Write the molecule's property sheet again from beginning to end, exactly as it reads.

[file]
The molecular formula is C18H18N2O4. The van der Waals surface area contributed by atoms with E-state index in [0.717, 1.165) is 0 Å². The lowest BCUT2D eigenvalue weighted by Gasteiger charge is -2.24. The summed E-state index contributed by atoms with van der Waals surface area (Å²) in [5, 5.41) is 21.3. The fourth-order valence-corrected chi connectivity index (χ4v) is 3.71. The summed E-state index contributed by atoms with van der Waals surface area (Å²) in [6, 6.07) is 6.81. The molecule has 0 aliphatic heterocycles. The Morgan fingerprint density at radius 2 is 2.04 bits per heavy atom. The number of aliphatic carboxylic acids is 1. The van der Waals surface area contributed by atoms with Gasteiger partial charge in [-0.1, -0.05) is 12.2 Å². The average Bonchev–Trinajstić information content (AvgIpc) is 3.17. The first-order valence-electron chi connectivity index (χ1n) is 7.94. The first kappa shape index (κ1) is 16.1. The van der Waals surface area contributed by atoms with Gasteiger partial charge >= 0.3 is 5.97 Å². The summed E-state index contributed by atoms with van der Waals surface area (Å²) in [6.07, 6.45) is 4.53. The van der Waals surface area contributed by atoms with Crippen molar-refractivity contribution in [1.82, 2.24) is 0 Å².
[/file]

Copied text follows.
The molecular formula is C18H18N2O4. The van der Waals surface area contributed by atoms with E-state index in [0.717, 1.165) is 0 Å². The lowest BCUT2D eigenvalue weighted by Gasteiger charge is -2.24. The summed E-state index contributed by atoms with van der Waals surface area (Å²) in [5, 5.41) is 21.3. The fourth-order valence-corrected chi connectivity index (χ4v) is 3.71. The summed E-state index contributed by atoms with van der Waals surface area (Å²) in [6, 6.07) is 6.81. The molecule has 0 aliphatic heterocycles. The Morgan fingerprint density at radius 2 is 2.04 bits per heavy atom. The number of aliphatic carboxylic acids is 1. The van der Waals surface area contributed by atoms with Gasteiger partial charge in [-0.1, -0.05) is 12.2 Å². The average Bonchev–Trinajstić information content (AvgIpc) is 3.17. The first-order valence-electron chi connectivity index (χ1n) is 7.94. The first kappa shape index (κ1) is 16.1. The van der Waals surface area contributed by atoms with Gasteiger partial charge >= 0.3 is 5.97 Å². The summed E-state index contributed by atoms with van der Waals surface area (Å²) in [6.07, 6.45) is 4.53. The van der Waals surface area contributed by atoms with Crippen molar-refractivity contribution in [1.82, 2.24) is 0 Å².